The Fresh Loaf

News & Information for Amateur Bakers and Artisan Bread Enthusiasts

whole wheat

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Caltrain's picture

I'm relatively new to breadmaking and I've been lurking here quite a bit. I think it's about time I made my first post, but since I want to show off my bread, why not make it a blog post?

^ Whole wheat sourdough ready for their overnight retard. Obama lurks in the background, waiting. Some 14 hours later, the boule pops out of the oven.

Lately I've been increasingly obsessed with baking (well, eating) the best damn whole wheat sourdough. WGB got me off to a good start, as did Laurel's but, ehh... something was missing. WGB was an amazing read, but its hearth bread made with sourdough... it was dense, chewy, and not at all what I wanted. The flavor was maybe not the right kind of nutty. So what it came down to was me searching this site inside out. There's quite a bit of valuable information around these parts! This last link also saved my sanity once or twice. :p

There were plenty of flat loafs in between, but I think I've got it.


I used 100% hydration sourdough starter that's ~3 months old. The final hydration was 82%.

I'm happy with how the loaf turned out. The oven spring was far better than I expected. I think the final tweak that made everything "click" was to not flip the dough onto a flat board for scoring, but into a shallow, parchment-lined bowl. The curvature of the bowl angled the dough in such a way that I got a flat surface to score. It made the dough look somewhat deflated and scoring actually harder without the surface tension, but somehow the "liveliness" of the dough was preserved better in the end. I scored the dough, then lifted it out by the parchment and dumped the whole affair into a covered 3.6 quart wide-lipped casserole. The casserole was also another great discovery. I dug it out of a thrift store intending to use the flat lid as a base, but found that using it right-side up gave the loaf juuust the right amount of structural support while still being largely free standing. I baked the loaf at 450 degrees for 30 minutes, and that was that.

^ The crumb.

I also whipped up some 115% hydration dough/batter for a shot at ciabatta.

^ The ciabatta posing with the boule in the back.

Like the round, I made an overnight soaker containing half the final flour and all of the salt and water. The ciabatta soaker was so hydrated that the water and flour gave up and separated into their own sedimentary layers. Not pretty. The next day I added the starter and remaining flour and stretch-and-folded it in the container with one hour rests in between. After the 3rd set of folding, the batter started peel easily from the container and I decided to divide dough into two and placed 'em in the fridge.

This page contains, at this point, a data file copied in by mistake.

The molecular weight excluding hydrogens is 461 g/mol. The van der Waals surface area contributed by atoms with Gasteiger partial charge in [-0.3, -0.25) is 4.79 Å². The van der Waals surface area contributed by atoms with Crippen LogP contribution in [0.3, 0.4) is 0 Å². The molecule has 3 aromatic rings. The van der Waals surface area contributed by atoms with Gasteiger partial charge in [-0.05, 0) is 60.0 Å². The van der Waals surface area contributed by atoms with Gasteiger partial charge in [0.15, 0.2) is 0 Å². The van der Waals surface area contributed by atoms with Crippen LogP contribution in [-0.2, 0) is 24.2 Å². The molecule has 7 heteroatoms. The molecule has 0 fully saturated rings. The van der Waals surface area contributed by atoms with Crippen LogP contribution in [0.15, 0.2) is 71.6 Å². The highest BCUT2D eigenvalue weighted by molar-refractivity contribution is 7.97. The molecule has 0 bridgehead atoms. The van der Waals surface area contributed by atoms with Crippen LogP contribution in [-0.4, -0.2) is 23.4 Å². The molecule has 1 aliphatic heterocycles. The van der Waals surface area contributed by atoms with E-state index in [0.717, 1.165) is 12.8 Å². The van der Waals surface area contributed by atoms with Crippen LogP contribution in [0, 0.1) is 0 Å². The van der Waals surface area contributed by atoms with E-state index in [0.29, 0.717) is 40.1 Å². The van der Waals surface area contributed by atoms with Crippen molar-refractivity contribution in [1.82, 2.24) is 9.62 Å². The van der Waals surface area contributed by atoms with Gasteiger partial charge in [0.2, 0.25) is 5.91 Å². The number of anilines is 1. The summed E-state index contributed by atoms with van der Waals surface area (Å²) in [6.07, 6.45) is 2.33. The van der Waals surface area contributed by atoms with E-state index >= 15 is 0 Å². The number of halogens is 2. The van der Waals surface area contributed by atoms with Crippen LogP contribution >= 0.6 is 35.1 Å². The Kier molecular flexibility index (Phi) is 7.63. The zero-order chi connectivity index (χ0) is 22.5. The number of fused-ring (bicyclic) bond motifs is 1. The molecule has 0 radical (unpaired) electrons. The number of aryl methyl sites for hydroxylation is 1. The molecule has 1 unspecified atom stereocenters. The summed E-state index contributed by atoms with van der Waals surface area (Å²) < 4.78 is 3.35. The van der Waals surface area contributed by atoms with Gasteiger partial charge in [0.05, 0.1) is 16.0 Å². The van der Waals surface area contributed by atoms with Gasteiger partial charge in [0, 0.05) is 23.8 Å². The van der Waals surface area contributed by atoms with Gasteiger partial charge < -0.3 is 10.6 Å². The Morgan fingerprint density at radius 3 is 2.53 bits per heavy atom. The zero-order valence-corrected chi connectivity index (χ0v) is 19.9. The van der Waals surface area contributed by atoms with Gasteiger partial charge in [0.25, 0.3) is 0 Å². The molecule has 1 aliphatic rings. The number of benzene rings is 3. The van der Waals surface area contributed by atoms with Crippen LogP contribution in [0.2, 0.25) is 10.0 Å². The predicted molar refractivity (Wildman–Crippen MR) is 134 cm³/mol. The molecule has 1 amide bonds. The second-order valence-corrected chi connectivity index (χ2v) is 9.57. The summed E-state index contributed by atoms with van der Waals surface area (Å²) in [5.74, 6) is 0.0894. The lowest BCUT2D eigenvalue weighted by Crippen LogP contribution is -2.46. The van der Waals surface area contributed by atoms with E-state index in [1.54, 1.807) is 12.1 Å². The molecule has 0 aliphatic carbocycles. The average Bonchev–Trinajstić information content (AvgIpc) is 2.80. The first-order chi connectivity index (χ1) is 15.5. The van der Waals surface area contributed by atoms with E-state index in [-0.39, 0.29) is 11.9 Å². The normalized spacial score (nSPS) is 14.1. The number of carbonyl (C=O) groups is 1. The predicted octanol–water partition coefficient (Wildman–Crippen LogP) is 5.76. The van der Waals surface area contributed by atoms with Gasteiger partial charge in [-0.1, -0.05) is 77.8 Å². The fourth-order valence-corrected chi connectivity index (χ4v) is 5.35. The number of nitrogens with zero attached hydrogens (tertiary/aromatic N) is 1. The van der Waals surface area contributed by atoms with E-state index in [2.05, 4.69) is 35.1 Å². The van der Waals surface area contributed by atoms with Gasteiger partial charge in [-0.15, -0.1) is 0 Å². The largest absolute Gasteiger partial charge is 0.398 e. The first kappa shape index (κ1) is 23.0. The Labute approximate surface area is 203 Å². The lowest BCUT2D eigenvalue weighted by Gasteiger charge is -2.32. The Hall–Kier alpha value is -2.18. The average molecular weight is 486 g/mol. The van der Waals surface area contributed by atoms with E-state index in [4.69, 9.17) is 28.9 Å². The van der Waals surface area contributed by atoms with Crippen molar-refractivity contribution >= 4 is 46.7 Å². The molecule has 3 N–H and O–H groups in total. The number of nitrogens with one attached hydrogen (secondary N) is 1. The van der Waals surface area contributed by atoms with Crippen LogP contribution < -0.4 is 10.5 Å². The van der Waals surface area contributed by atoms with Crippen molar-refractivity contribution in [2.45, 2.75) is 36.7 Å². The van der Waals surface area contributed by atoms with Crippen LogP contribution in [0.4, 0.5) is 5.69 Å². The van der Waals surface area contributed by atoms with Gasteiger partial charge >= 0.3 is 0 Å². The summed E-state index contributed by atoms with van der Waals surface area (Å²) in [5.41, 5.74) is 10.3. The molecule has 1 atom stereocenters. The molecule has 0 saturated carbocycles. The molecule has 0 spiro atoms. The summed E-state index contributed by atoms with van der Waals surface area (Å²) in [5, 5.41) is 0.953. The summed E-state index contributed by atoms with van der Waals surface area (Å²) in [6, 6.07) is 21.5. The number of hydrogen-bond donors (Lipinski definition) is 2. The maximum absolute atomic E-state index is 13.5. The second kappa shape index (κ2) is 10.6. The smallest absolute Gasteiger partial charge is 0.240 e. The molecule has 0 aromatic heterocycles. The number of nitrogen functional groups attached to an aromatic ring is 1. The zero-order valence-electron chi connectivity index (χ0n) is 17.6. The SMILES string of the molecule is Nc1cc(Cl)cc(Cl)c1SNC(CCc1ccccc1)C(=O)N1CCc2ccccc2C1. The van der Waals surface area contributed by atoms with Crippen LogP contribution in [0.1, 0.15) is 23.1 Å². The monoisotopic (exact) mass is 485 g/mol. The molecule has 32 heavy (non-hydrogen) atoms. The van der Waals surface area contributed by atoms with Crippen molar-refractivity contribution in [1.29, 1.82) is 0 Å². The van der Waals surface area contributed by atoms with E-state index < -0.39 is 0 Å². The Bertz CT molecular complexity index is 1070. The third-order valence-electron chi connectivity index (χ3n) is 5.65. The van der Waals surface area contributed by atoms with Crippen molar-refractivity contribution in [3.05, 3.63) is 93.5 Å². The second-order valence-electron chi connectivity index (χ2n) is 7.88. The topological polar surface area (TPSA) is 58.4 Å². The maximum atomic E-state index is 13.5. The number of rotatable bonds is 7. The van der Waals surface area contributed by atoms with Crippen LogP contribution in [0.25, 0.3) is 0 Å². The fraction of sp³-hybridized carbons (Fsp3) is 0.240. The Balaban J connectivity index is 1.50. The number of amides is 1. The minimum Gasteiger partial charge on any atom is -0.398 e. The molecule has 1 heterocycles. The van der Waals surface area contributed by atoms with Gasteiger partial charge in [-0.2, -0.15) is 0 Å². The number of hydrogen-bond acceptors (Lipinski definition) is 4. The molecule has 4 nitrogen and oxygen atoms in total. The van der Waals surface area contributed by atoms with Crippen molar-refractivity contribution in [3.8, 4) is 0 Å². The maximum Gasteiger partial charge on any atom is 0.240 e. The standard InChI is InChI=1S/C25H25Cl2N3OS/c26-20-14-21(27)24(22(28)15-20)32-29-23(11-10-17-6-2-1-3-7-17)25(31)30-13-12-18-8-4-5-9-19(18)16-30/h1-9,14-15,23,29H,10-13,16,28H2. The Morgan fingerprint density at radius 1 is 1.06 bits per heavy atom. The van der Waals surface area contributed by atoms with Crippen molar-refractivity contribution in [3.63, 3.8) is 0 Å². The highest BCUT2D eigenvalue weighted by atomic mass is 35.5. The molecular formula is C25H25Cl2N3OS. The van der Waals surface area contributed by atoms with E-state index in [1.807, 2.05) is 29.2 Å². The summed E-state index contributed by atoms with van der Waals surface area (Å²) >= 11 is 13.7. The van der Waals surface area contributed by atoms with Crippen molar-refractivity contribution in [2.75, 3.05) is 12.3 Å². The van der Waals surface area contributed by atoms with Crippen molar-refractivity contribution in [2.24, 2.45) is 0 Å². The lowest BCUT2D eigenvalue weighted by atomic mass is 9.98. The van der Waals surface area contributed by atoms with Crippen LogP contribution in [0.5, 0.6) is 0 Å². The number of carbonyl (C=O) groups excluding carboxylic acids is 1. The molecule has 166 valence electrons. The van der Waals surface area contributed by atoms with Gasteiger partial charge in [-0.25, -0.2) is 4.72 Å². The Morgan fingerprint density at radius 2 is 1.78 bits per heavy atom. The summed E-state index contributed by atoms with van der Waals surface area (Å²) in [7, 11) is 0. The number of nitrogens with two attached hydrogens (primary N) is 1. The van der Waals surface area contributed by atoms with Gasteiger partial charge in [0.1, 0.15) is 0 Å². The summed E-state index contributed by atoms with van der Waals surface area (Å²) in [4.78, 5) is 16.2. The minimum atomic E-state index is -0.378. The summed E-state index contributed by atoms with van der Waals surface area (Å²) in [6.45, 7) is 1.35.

I wasn't expecting much of the ciabatta. It was just a side experiment, and the open vent on my aging oven makes steaming futile. I've gotten around on the boule with the glass casserole, but for the ciabatta, I just cranked my oven up to as high as it'll go and chucked in the ciabatta on the tiles for 10-15 minutes. There still managed to be pretty good oven spring.

So, how'd it do?

^ Damn. Either it was under-kneaded or flour simply wasn't meant to be this hydrated.

I ended up getting a cavern, and over-floured it while trying to shape it. Oh well; that didn't stop the bread from being some of the most deliciously airy and fluffy bread I've tasted with just the right tang. Once the excess flour was vigorously patted off, anyways.

So, there you go. If anyone would like the full recipe for the ciabatta, I'd be happy to post it. I'm still tweaking the hydration and so forth.

^ One last shot of the crust. Btw, apologies if the pictures seem washed out, poorly composed, or whatever. I'm not a photographer by any means.

Whole Wheat Sourdough

Soaker grams
whole wheat flour 230 g
salt 4 g
water 340 g
Final grams
soaker 574 g
starter (100% hydration)
140 g
salt 3-5 g
whole wheat flour 200 g
total 917 g
  1. On the day before:
    • Refresh the starter and thoroughly mix the soaker ingredients.

    • Cover the soaker and let it sit for 12 to 24 hours at room temperature for an overnight autolyse.

  2. Mixing and first rise:
    • Mix all final ingredients. Let the dough rest for 15 minutes, then stretch-and-fold in the bowl to ensure hydration is even. Cover the bowl, and let it sit at room temperature for 45 minutes.

    • I pre-heated an insulated proofing box (a cooler) with a heat pad set to "low". The ambient temperature should be around 90 degrees.

    • Stretch-and-fold the dough 3 times, with one hour rests following each iteration in the proofing box.

  3. Shaping and final proof:
    • Pre-shape, rest 15 minutes, then shape. Place the dough in cloth-lined proofing basket and cover snuggly with plastic wrap. Let the dough rest for 15 minutes.

    • Place the basket immediately in the refrigerator for a 12-24 hour overnight rise.

  4. Baking:
    • Remove the dough from the refrigerator and let it rest for 90 minutes.

    • Meanwhile, preheat oven to 475 F with a baking stone and a covered 3.6 qt glass casserole.

    • Flip the dough into a shallow, parchment-lined bowl. Score the dough.

    • Place the dough in the casserole, cover it, and bake for 30-35 minutes at 450 F degrees.

kranieri's picture

second endeavor after coming back to my electric oven after a month of wood fired brick oven adventures. delicious little rolls for pretty much anything, for me it was a dinner roll.